In addition to a mix of informative sessions with legislative and industry leaders—including retired Air Force general and former CIA Chairman Michael Hayden and Politico Editor Jim VandeHei—this year’s Summit will feature Honda’s John Mendel, Hyundai’s Dave Zuchowski, Mazda’s Jim O’Sullivan, and Lexus’ Mark Templin in a panel discussion moderated by Automotive News Editor Jason Stein.

On May 20, the Summit will conclude with a unique opportunity for dealers to travel to Capitol Hill to meet with their elected representatives.

For the full schedule of events and to register, go to or call (800) GO-AIADA. Tickets are $350 each.


Red Flags compliance becomes mandatory June 1. yes, really.

November 10, 2010

As compliance deadlines go, the one for the Red Flags Rule has turned into something of a running gag. But circle June 1 as the next important date for the new regulation.

The Federal Trade Commission, which will enforce the rule, prepared a free how-to guide, "Fighting Fraud with the Red Flags Rule," that is on the commission’s Web site,, and questions can be directed to 

The Red Flags Rule requires auto dealers and other businesses involved in finance and insurance to develop and follow a written program to prevent customers from being victimized by identity theft. Examples of possible red flags include a credit report with a fraud alert, a notice of a freeze on a credit file, or an ID that appears to have been altered. The term "Red Flags" means a pattern, practice or specific activity that could indicate identity theft.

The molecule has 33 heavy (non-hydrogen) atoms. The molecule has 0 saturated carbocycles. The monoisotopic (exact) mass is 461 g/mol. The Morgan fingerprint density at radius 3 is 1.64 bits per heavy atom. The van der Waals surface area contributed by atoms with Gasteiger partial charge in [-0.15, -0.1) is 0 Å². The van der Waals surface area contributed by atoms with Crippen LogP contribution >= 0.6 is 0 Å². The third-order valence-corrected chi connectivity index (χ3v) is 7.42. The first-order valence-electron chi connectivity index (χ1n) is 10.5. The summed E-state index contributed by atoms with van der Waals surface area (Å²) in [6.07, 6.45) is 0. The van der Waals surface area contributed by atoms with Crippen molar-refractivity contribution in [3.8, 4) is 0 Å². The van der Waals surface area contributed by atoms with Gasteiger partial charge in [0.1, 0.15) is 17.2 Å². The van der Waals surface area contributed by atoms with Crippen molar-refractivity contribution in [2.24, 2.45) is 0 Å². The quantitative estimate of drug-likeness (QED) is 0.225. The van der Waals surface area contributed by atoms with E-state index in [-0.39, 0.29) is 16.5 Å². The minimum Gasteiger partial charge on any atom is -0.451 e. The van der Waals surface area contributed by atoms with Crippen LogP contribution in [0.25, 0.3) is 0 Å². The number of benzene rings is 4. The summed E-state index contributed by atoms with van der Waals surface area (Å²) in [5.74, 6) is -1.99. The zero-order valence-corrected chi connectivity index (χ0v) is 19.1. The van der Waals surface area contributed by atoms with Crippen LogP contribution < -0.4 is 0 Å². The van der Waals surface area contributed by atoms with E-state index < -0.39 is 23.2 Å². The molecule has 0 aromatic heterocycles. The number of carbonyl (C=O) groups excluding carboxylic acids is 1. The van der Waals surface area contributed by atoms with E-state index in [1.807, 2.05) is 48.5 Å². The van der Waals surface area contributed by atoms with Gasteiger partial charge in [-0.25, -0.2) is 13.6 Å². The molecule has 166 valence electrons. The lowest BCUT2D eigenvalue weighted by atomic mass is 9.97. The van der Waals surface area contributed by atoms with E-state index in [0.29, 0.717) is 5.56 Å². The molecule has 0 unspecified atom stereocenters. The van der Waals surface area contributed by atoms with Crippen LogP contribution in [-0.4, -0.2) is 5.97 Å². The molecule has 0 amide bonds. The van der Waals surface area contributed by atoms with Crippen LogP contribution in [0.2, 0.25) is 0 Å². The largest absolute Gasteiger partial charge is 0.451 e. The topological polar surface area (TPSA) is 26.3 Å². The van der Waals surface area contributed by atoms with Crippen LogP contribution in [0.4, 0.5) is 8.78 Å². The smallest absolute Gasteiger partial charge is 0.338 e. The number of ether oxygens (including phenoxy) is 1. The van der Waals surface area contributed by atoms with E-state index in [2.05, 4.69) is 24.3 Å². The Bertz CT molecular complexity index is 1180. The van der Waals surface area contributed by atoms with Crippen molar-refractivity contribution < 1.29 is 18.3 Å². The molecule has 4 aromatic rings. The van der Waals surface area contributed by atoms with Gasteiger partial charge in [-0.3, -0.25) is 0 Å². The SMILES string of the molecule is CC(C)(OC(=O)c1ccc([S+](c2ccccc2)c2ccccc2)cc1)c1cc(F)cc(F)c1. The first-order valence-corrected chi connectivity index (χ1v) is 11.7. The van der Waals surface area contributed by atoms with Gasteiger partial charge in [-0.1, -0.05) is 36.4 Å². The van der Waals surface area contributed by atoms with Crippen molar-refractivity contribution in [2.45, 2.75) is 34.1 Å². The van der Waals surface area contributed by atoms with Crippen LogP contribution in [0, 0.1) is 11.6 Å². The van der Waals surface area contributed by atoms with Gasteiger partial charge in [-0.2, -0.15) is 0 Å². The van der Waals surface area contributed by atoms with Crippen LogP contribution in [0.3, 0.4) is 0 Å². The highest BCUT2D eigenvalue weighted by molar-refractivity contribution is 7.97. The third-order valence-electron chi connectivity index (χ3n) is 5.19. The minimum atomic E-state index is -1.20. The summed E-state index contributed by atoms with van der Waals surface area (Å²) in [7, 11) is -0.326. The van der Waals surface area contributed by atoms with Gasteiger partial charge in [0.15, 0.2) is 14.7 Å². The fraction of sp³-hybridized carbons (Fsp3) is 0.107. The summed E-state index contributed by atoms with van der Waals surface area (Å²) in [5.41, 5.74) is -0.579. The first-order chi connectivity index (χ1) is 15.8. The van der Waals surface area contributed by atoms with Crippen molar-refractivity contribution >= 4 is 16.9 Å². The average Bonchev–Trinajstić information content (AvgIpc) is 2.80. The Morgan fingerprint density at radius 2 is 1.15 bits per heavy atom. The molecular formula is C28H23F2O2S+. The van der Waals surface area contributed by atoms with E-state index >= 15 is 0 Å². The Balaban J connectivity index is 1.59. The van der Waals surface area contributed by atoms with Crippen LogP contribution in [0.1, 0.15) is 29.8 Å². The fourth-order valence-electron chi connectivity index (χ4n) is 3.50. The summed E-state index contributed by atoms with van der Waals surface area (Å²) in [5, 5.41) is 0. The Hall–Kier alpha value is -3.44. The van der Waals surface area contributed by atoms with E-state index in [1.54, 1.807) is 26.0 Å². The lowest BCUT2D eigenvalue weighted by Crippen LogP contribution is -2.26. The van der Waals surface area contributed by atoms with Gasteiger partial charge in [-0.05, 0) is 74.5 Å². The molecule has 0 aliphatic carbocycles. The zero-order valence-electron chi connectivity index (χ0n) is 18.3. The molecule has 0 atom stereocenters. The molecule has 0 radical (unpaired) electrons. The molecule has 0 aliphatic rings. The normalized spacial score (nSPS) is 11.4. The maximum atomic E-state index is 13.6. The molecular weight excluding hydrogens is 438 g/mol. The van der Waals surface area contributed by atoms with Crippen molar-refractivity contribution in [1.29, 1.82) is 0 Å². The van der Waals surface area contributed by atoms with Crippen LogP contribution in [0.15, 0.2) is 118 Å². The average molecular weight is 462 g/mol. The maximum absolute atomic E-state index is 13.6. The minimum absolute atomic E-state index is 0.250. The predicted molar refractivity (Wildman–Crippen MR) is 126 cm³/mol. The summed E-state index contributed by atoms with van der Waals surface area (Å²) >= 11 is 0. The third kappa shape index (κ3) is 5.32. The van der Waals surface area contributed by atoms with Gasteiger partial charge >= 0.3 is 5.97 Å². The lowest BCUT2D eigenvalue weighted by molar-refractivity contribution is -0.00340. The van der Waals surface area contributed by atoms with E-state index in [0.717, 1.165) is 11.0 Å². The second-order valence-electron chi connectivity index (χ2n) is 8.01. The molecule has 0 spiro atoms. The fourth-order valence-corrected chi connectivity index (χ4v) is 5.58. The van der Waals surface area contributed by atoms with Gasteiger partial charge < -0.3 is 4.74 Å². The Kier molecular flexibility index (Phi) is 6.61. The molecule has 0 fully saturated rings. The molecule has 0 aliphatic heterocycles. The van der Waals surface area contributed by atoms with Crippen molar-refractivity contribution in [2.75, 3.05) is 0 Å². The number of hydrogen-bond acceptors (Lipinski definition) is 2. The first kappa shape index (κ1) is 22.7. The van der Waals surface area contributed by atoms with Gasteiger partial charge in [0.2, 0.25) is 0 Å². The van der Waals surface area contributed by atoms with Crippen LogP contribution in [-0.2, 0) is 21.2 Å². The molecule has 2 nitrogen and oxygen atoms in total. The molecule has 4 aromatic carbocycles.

"If you work with a lot of credit applications, you may have seen multiple applications with the same or similar address," said Michael Benoit, a dealer attorney who wrote a guide on complying with the rule.

"It may mean the dealership is doing a good job selling to the whole family. Or," he said, "it might be that particular address is appealing to an identity thief."

The most critical component of Red Flags compliance is the creation of a formal, written Identity Theft Prevention Plan, which must set forth the policies and procedures the dealership will use to prevent and respond to incidents of identity theft.

Documenting all steps and actions taken is vital. From the initial evaluation to the consideration of sources of information, from the adoption of a formal ID theft prevention plan to employee training, every step must be documented.